Equilibrium Selection in Cheap Talk Games: ACDC rocks when Other Criteria remain silent
AbstractCurrently no refinement exists that successfully selects equilibria across a wider range of Cheap Talk games. We propose a generalization of refinements based on credible deviations, such as neologism proofness and announcement proofness. According to our Average Credible Deviation Criterion (ACDC), the stability of an equilibrium is determined by the frequency and the size of credible deviations. In our experiment, we find support for the relevance of credible deviations. In addition, we find support for ACDC in settings where other criteria remain silent. ACDC also explains results from previous experiments.
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Bibliographic InfoPaper provided by Tinbergen Institute in its series Tinbergen Institute Discussion Papers with number 11-037/1.
Date of creation: 14 Feb 2011
Date of revision: 31 Oct 2011
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cheap talk; neologism proofness; announcement proofness; credible deviation; ACDC; experiment;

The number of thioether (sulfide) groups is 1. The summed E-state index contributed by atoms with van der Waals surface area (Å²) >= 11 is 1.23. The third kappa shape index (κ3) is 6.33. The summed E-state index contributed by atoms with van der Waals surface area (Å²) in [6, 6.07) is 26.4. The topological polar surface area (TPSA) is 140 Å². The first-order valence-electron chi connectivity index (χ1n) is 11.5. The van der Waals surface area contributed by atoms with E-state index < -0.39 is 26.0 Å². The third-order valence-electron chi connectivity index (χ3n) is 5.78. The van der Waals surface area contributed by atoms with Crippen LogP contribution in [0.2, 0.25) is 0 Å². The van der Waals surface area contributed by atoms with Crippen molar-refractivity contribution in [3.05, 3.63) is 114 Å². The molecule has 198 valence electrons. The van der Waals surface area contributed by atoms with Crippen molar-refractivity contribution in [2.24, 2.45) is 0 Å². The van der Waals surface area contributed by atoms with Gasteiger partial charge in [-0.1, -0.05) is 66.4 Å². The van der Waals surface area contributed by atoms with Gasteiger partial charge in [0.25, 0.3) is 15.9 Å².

Find related papers by JEL classification:
- C72 - Mathematical and Quantitative Methods - - Game Theory and Bargaining Theory - - - Noncooperative Games
- C92 - Mathematical and Quantitative Methods - - Design of Experiments - - - Laboratory, Group Behavior
- D82 - Microeconomics - - Information, Knowledge, and Uncertainty - - - Asymmetric and Private Information; Mechanism Design
- D83 - Microeconomics - - Information, Knowledge, and Uncertainty - - - Search, Learning, and Information
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- Adrian de Groot Ruiz & Theo Offerman & Sander Onderstal, 2011. "Power and the Privilege of Clarity: An Analysis of Bargaining Power and Information Transmission," Tinbergen Institute Discussion Papers 11-055/1, Tinbergen Institute, revised 31 Oct 2011.
- Serra Garcia, M. & Damme, E.E.C. van & Potters, J.J.M., 2010. "Which Words Bond? An Experiment on Signaling in a Public Good Game (replaced by CentER DP 2011-139)," Discussion Paper 2010-33, Tilburg University, Center for Economic Research.
- Adrian de Groot Ruiz & Theo Offerman & Sander Onderstal, 2011. "An Experimental Study of Credible Deviations and ACDC," Tinbergen Institute Discussion Papers 11-153/1, Tinbergen Institute.
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